Paul Koning paulkoning at comcast.net
Tue Mar 15 11:57:30 CDT 2022

> On Mar 15, 2022, at 12:39 PM, Bill Gunshannon via cctalk <cctalk at classiccmp.org> wrote:
> On 3/15/22 09:12, Paul Koning wrote:
>>> On Mar 14, 2022, at 9:05 PM, Bill Gunshannon via cctalk <cctalk at classiccmp.org> wrote:
>>> On 3/14/22 20:53, Paul Koning via cctalk wrote:
>>>> Saw a note on the GCC list that I thought some here might find interesting: it announces the existence (not quite done but getting there) of a COBOL language front end for GCC.  Interesting.  For those who deal in legacy COBOL applications that want a more modern platform, I wonder if this might be a good way to get there.  Run old COBOL dusty decks on Linux, yeah...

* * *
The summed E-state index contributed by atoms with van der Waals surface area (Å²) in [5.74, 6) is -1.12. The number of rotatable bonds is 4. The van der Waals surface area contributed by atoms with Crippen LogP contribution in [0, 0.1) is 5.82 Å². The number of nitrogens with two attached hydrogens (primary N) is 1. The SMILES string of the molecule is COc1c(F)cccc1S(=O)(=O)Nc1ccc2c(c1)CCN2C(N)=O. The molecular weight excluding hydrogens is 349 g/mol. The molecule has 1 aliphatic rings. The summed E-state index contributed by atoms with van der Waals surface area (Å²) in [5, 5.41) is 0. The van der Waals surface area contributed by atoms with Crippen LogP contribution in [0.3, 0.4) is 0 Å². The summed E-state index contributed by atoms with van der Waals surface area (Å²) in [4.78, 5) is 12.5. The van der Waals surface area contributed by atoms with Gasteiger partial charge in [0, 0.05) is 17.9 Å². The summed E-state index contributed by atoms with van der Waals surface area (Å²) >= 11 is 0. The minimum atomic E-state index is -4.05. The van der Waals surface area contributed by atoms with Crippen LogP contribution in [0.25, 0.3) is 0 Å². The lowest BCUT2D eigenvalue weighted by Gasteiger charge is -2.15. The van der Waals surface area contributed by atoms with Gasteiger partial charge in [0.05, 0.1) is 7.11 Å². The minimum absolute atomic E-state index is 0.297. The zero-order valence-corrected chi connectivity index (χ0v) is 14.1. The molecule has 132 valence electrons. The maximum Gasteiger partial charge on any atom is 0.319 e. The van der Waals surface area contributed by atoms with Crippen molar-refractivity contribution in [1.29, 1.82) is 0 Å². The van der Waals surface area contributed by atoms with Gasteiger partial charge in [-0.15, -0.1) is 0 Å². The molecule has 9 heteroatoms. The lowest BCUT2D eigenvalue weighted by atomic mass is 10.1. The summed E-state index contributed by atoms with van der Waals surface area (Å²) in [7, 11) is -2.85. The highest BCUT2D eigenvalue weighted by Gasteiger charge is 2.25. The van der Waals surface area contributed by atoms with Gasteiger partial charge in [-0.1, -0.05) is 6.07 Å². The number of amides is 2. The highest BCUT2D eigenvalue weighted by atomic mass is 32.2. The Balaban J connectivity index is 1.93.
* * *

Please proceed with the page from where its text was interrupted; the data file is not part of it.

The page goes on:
>>> We already have GnuCOBOL which works just fine (most of the time).
>> Yes, although that one is apparently more limited.  
> In what way?

I thought I saw a comment to that effect in the announcement; looking more closely that isn't the case, other than the limitations you get from going through C as an intermediate language.  (Same sort of reason why the C++ to C converter is no longer used.)

>> And GnuCOBOL is a COBOL to C converter.  gcobol is a full front end.  
> Is there some shortcoming in using C as an intermediate language?

Yes, debugging.  It means the debugger sees a C program, and it's somewhere between difficult and impossible to apply the original source semantics while debugging.

>> One difference is that GDB will be able to do COBOL mode debugging.
> Never had a reason to try it but I thought GnuCOBOL allowed the use
> of GDB.  FAQ seems to say it can be used.

Yes, but presumably in C language mode.


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